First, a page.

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Comment: Re:Is a reduction (Score 2) 24

by hey! (#49772855) Attached to: Bats' White-Nose Syndrome May Be Cured

As ShanghaiBill says, Bats aren't rodents. I'll just add that bats and rodents are about as taxonomically unrelated as two mammals can possibly be.

Bats are more closely related to horses, bears, rhinos, even whales -- like most mammals they're members of the huge and diverse superorder Laurasiatheria. Rodents are in the much smaller superorder Euarchontoglires, the only non-extinct members of which are: rodents, rabbits, hares, pikas, tree shrews, flying lemurs, and the various primates.

Comment: Pay phones! (Score 2) 59

In the late 1970s in junior high we would ride the bus and get off at random stops and write down pay phone numbers. Then when we got home we would call the numbers and do all sorts of gags.

The one that inexplicably worked well was telling people that had won money from a radio station. Why they believed that an 8th grader sounded like a disk jockey is still beyond me.

It's almost kind of sad that kids of today can't get that experience. There's very few pay phones left and I bet none of them accept incoming calls. It was also pretty safe from a get in trouble perspective. Call logging and tracing would have been a huge endeavor and we never called any one pay phone more than a few times or suggested anything violent or even all that ribald.

Comment: Re:it's not "slow and calculated torture" (Score 1) 644

by swb (#49770745) Attached to: Greece Is Running Out of Money, Cannot Make June IMF Repayment

They don't pay it off now by printing money because other people keep buying the debt.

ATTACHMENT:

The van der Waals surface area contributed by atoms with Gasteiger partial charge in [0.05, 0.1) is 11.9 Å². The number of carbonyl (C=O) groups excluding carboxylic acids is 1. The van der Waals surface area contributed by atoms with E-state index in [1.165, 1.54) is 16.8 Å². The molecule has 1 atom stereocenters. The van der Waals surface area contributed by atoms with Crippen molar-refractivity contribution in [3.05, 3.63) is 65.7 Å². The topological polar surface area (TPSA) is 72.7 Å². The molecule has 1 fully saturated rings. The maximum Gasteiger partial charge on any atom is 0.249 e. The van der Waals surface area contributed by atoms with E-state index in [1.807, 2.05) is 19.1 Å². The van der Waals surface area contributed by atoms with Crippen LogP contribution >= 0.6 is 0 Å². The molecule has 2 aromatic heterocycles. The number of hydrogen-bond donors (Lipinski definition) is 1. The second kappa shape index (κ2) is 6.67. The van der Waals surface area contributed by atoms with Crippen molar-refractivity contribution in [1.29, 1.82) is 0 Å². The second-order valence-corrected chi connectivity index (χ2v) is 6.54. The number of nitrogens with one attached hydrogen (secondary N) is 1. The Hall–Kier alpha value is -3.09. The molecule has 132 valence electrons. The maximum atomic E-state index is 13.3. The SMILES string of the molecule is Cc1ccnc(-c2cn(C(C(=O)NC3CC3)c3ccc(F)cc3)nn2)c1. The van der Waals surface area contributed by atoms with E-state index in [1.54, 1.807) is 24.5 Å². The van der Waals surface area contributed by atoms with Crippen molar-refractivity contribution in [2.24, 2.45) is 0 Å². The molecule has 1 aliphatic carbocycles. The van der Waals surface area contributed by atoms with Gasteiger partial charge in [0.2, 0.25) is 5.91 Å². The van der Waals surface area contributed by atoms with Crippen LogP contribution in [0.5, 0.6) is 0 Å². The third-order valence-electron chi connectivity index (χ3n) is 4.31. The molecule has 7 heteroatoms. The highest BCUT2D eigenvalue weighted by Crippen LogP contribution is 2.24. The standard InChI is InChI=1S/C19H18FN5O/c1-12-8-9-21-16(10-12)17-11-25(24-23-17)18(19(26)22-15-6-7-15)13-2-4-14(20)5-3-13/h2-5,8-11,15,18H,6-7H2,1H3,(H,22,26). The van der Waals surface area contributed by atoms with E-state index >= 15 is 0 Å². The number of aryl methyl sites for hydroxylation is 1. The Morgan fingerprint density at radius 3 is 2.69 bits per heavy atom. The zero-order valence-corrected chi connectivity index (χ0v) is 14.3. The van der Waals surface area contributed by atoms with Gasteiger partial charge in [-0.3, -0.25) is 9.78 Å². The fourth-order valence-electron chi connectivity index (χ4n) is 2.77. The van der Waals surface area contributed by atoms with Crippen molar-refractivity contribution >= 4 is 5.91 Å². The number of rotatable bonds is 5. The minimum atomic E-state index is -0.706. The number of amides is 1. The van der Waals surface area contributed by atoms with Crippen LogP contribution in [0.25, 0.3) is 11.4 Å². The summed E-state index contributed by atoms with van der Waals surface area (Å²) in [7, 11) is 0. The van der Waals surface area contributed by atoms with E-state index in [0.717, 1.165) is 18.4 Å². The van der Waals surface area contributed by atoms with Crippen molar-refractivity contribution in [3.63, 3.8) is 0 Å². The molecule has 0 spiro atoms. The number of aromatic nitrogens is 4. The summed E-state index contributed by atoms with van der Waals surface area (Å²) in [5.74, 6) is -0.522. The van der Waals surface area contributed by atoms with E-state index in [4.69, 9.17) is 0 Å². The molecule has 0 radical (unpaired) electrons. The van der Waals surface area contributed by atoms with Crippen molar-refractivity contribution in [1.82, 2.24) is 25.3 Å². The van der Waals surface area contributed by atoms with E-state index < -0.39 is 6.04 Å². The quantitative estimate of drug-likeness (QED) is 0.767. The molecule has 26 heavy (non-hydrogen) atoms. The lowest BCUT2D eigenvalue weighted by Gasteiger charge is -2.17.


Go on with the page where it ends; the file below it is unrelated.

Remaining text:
The dollar represents 2/3rds of the world's reserve currency. The rest of the reserve currencies combined aren't enough to replace it.

Hyperinflation probably isn't always a guarnateed outcome, I would wager political pressure not to manipulate monetary and fiscal policy that much is a bigger reason.

Comment: Re:Need to understand it before it exists (Score 1) 386

by swb (#49770709) Attached to: What AI Experts Think About the Existential Risk of AI

One other interesting takeaway for me was the range of what it might mean to be be a superintelligence. The author being interviewed said there are kind of various dimensions to superintelligence, such as speed of processing, complexity of processing, size of "memory" or available database of info, concurrency (ability to process independent events simultaneously).

Not all superintelligences may have all of these qualitative dimensions maxmized, either, which can be part of the problem of failing to recognize when one has been created because we may fail to see its potential because it doesn't seem omniscient.

I think it's also interesting how we kind of default to science fiction ideas of like Terminator or other "machines run amok" scenerios where the outcome is physical violence against humans.

Some of the outcomes could be more subtle and some of the biases could be inbuilt by humans and not the part of some kind of warped machine volition or intuition.